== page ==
Living in China: What It's REALLY Like

Living in China: What It’s REALLY Like

China has long been a popular destination for TEFL teachers, particularly newbies without much experience. With a cheap cost of living, endless job opportunities, and fantastic choices for travel, China sounds like an ideal choice, but it isn’t for everyone. To find out if China is the teaching destination for you, read this honest, first-hand account of what it’s really like to live and work in China.

What Kind of Person You Are – The Psychographics

Whether or not you’ll hack it in China mostly comes down to the type of person you are. If you are a quiet wallflower or a scaredy-cat on the roads who jumps at the first honk of a horn… then maybe China isn’t for you. Living and working in China really does demand a certain type of personality.

You need to be brave and willing to try new things, particularly concerning food – vegetarians, vegans, and fussy eaters don’t dine easily in China! You’ll also need to have a positive, open attitude and have the ability to laugh in awkward situations. Life in China requires a good sense of humour – you need to be able to take it on the chin if people are coming up to you on the street to point and say “Foreigner!”

What Kind of Person You Are – The Demographics

Aside from personality, your ability to really get on in China often depends on things you can’t control – your gender, age and skin colour. While you can’t change these things about yourself, having an awareness of what is going to be a barrier or benefit to you can at least help you see why you’re being treated as you are, and approach it with the right attitude.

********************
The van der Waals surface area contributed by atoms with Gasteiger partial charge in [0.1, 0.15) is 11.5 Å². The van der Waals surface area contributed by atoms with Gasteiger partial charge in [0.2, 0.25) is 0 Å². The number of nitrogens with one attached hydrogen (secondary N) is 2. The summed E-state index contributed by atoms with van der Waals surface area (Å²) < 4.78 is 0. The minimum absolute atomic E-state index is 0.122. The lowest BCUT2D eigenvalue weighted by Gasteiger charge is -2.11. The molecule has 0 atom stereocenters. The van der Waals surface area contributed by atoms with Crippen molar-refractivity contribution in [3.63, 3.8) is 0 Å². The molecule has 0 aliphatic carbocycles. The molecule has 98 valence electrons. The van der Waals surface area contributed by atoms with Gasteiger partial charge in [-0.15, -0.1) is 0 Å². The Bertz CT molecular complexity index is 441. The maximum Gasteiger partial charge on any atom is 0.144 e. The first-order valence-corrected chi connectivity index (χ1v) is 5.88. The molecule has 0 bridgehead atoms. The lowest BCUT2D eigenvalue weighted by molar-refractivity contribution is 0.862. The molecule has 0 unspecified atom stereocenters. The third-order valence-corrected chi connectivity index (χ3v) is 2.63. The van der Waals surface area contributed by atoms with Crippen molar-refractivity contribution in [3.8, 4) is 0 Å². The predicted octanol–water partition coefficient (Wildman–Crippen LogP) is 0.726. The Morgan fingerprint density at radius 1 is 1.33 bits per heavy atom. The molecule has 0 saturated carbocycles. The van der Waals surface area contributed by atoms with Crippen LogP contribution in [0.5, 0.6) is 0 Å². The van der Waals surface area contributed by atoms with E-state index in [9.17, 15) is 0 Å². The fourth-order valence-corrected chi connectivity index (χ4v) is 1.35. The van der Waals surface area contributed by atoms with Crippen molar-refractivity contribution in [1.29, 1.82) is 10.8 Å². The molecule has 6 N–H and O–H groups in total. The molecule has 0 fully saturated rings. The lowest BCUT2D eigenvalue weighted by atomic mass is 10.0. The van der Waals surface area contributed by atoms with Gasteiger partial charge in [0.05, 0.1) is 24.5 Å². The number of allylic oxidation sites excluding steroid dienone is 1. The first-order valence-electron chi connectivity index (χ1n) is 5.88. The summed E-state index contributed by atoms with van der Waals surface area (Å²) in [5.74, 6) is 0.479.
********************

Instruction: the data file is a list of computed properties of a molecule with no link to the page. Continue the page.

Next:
Older people tend to get treated more respectfully than younger people, and men are often taken more seriously than women. However, if you find yourself in an undervalued demographic, don’t let it hold you back. If you do your job well and work hard, a young female teacher can earn just as much respect as an older male teacher.

Out on the street, Chinese people are interested in people who look different to them, and the more different you are, the more attention you’ll get. Blondes and redheads get bothered a lot more than brunettes, and teachers with dark skin get a lot of attention, too. If you let the attention get to you then it’ll drive you nuts – try to see the funny side and laugh it off. It’s all part of the adventure, and sometimes it’s fun to be treated like a celebrity!

Want to know more about what to expect? Your First Time in China: How to Avoid Culture Shock

Accept That You’re Going to Get Sick

Food in China is amazing, and there are so many unusual things to try. Even if your stomach is made of iron, you won’t survive a stint in China without getting sick at least once or twice. Food can be unclean, too oily, too spicy, or just too different to what you’re used to. The initial few weeks after arriving tend to be tumultuous for your digestive system, but for most people it usually calms down a bit when you get used to the cuisine.

You can avoid getting sick too often with a few simple steps. Eating at home rather than eating out is a good way to control what is going into your body – the only trouble is resisting when going out for dinner is so super cheap and delicious. Also, avoid ‘dirty noodle stalls’ that pop up late at night on the side of the street. These are fine for the locals, but you’ll need to wait until your system gets used to the new germs. And go easy on the spicy sauce!


China is not always an easy place to get by, but if you survive it, the payoff is worth it. This is a country made for adventurers – cheap and easy travel makes going away for the weekend a frequent occurrence. There are some truly delicious dishes out there, and in such a garrulous culture, dining out with local friends will be one of your greatest joys here. Weigh up the pros and cons and see if China is the place for you.

Do you have what it takes for this adventure? Check out Jobs in China.

Want to know more about living and working abroad? Click here.

About the Author

Celia Jenkins is a veteran teacher and freelance writer. She has taught in several countries in Asia, including Japan where she currently lives.